Saturday, November 17

UCLA physics and astronomy will create three new fellowships with $1.5M donation


UCLA will create three new graduate student fellowships with a $1.5 million gift from the Julian Schwinger Foundation for Physics Research. (Courtesy of UCLA Newsroom)

UCLA will create three new graduate student fellowships with a $1.5 million gift from the Julian Schwinger Foundation for Physics Research. (Courtesy of UCLA Newsroom)


UCLA will create three new graduate student fellowships with a $1.5 million gift from the Julian Schwinger Foundation for Physics Research.

Graduate students in the Department of Physics and Astronomy are eligible to receive the fellowship. The fellowship covers tuition and fees and provides a stipend that covers professional and travel expenses for up to four years to allow students to focus on their research, according to a university press release.

The fellowships are named in honor of Julian Schwinger, a former UCLA physics professor who taught from 1971 to 1988. Schwinger’s work on quantum electrodynamics led to him to receive a 1965 Nobel Prize in Physics. Schwinger was also a recipient of the first Einstein Prize in 1951. With the addition of the three new fellowships, there will be a total of four Julian Schwinger Fellowships offered at UCLA.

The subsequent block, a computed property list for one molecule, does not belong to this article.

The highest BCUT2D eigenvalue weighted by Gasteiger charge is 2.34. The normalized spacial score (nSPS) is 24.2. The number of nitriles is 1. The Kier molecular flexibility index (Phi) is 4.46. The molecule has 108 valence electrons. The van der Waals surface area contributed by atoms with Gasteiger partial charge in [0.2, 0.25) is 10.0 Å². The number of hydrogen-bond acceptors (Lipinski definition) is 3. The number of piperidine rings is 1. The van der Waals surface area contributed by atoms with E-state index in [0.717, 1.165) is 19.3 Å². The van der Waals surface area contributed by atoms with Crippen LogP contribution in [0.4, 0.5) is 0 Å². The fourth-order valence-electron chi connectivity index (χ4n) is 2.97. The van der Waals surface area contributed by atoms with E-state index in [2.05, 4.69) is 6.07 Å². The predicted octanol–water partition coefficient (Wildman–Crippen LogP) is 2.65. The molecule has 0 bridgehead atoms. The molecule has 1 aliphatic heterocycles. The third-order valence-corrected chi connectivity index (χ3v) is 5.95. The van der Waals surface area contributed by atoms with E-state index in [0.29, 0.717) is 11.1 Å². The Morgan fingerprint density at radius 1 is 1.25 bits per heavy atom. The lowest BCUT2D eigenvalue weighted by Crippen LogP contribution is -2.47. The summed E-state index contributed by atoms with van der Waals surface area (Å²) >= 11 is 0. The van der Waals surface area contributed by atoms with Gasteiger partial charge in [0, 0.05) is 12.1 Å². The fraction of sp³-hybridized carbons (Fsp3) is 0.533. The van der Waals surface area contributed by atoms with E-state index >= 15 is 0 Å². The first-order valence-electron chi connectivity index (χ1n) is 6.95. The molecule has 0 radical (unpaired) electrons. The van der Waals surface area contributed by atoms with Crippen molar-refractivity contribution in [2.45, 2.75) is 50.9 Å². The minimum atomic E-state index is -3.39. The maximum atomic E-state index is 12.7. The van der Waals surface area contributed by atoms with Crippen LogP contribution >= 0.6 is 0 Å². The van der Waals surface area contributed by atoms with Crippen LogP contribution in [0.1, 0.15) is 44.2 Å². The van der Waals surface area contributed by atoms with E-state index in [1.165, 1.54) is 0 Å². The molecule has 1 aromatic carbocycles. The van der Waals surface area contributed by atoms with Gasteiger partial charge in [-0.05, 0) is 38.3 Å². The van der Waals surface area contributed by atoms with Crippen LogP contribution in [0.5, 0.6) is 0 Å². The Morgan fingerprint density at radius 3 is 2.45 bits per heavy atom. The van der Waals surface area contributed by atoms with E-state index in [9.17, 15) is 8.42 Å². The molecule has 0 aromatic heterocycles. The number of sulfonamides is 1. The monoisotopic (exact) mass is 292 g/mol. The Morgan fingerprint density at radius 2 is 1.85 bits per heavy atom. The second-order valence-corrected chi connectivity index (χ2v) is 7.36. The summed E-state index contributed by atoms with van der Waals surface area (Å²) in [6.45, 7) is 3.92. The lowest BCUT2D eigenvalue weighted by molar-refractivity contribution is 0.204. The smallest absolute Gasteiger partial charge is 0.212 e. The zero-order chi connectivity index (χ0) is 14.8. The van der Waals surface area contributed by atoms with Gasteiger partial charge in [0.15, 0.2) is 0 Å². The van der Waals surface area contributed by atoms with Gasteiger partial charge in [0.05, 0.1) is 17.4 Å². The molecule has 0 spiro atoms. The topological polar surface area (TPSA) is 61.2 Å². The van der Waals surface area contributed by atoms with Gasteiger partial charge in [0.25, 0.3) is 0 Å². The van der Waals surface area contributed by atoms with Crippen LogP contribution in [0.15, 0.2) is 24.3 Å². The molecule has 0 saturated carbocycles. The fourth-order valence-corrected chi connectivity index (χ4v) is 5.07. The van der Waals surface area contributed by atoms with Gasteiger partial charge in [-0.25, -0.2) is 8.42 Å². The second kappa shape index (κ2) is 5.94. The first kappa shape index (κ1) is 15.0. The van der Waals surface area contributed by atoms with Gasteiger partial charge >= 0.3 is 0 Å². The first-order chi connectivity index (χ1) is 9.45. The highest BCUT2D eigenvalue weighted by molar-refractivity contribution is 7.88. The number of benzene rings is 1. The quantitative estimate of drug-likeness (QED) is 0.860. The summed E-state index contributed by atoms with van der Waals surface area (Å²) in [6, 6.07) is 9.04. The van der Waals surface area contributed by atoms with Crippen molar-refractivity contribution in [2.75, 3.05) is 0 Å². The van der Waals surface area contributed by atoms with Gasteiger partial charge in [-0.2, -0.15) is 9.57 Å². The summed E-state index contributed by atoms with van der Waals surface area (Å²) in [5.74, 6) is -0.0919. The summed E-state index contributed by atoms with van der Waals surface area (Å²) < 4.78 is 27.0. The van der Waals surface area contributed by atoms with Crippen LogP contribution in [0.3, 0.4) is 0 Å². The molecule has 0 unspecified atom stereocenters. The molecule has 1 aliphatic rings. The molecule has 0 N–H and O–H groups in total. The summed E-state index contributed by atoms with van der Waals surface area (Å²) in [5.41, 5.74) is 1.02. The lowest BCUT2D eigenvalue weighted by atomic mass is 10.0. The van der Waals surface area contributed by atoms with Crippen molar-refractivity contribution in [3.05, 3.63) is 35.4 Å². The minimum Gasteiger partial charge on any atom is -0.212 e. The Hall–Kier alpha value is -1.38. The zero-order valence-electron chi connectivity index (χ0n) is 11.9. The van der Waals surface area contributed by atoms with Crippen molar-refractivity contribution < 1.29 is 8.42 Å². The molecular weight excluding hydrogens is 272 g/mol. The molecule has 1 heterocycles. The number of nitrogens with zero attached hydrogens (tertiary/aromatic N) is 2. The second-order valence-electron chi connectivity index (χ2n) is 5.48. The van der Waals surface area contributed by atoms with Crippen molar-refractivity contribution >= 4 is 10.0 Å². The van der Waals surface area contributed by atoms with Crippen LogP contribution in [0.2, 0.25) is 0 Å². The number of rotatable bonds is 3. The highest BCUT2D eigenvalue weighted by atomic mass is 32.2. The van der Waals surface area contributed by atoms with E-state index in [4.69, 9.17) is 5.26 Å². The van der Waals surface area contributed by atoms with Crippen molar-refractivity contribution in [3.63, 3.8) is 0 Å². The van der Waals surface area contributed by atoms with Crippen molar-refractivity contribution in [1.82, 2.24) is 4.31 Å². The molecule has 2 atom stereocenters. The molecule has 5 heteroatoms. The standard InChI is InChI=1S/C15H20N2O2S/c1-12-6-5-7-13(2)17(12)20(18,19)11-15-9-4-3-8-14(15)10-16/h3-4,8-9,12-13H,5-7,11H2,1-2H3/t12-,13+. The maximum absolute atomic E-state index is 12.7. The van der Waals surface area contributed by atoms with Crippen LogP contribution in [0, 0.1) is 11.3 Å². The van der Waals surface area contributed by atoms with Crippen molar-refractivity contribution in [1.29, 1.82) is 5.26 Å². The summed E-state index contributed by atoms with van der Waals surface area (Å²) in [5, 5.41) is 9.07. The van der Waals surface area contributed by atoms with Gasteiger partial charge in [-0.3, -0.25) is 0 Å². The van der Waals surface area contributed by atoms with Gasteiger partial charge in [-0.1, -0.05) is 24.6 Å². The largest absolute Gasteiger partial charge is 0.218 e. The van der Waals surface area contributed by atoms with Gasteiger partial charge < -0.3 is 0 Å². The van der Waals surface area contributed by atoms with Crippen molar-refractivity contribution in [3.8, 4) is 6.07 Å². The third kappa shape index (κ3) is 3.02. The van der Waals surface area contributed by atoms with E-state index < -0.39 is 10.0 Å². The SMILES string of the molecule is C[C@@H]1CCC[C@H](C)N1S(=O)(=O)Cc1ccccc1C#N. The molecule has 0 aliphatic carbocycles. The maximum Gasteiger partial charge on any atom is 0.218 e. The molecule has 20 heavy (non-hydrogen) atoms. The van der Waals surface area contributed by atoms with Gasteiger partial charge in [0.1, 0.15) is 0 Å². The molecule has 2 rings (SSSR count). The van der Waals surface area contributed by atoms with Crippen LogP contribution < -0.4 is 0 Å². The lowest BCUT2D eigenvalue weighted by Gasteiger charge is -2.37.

The first Schwinger fellowship was awarded in 2014 after a $1.2 million donation from the Julian Schwinger Foundation. Following the recent gift from the foundation, the UCLA Chancellor’s Centennial Graduate Scholars Match contributed $500,000 and the UCLA Division of Physical Sciences contributed an additional $2.5 million toward the awards.

The Julian Schwinger Foundation for Physics Research was formed by Schwinger’s wife, Clarice Carrol, and UCLA physics professor Seth Putterman.

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Ostergaard is the 2018-2019 assistant News editor of Features and Student Life. She was previously a News contributor. Ostergaard is a second-year Cognitive Science student at UCLA.


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